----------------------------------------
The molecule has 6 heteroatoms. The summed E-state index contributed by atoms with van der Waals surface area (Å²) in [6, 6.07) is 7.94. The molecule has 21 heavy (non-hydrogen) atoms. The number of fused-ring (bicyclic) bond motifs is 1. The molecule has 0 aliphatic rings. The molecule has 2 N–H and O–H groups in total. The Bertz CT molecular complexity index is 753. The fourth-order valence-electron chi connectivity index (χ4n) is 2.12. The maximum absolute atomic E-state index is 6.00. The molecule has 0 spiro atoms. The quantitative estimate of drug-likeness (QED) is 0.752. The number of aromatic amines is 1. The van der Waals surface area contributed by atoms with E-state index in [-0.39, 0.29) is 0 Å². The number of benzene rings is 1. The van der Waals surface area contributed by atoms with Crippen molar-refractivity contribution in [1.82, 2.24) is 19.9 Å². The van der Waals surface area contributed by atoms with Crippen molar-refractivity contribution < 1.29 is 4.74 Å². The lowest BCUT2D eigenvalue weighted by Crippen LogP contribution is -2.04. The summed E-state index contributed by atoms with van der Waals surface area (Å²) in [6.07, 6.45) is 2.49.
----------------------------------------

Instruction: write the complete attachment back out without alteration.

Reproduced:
The molecule has 6 heteroatoms. The summed E-state index contributed by atoms with van der Waals surface area (Å²) in [6, 6.07) is 7.94. The molecule has 21 heavy (non-hydrogen) atoms. The number of fused-ring (bicyclic) bond motifs is 1. The molecule has 0 aliphatic rings. The molecule has 2 N–H and O–H groups in total. The Bertz CT molecular complexity index is 753. The fourth-order valence-electron chi connectivity index (χ4n) is 2.12. The maximum absolute atomic E-state index is 6.00. The molecule has 0 spiro atoms. The quantitative estimate of drug-likeness (QED) is 0.752. The number of aromatic amines is 1. The van der Waals surface area contributed by atoms with E-state index in [-0.39, 0.29) is 0 Å². The number of benzene rings is 1. The van der Waals surface area contributed by atoms with Crippen molar-refractivity contribution in [1.82, 2.24) is 19.9 Å². The van der Waals surface area contributed by atoms with Crippen molar-refractivity contribution < 1.29 is 4.74 Å². The lowest BCUT2D eigenvalue weighted by Crippen LogP contribution is -2.04. The summed E-state index contributed by atoms with van der Waals surface area (Å²) in [6.07, 6.45) is 2.49.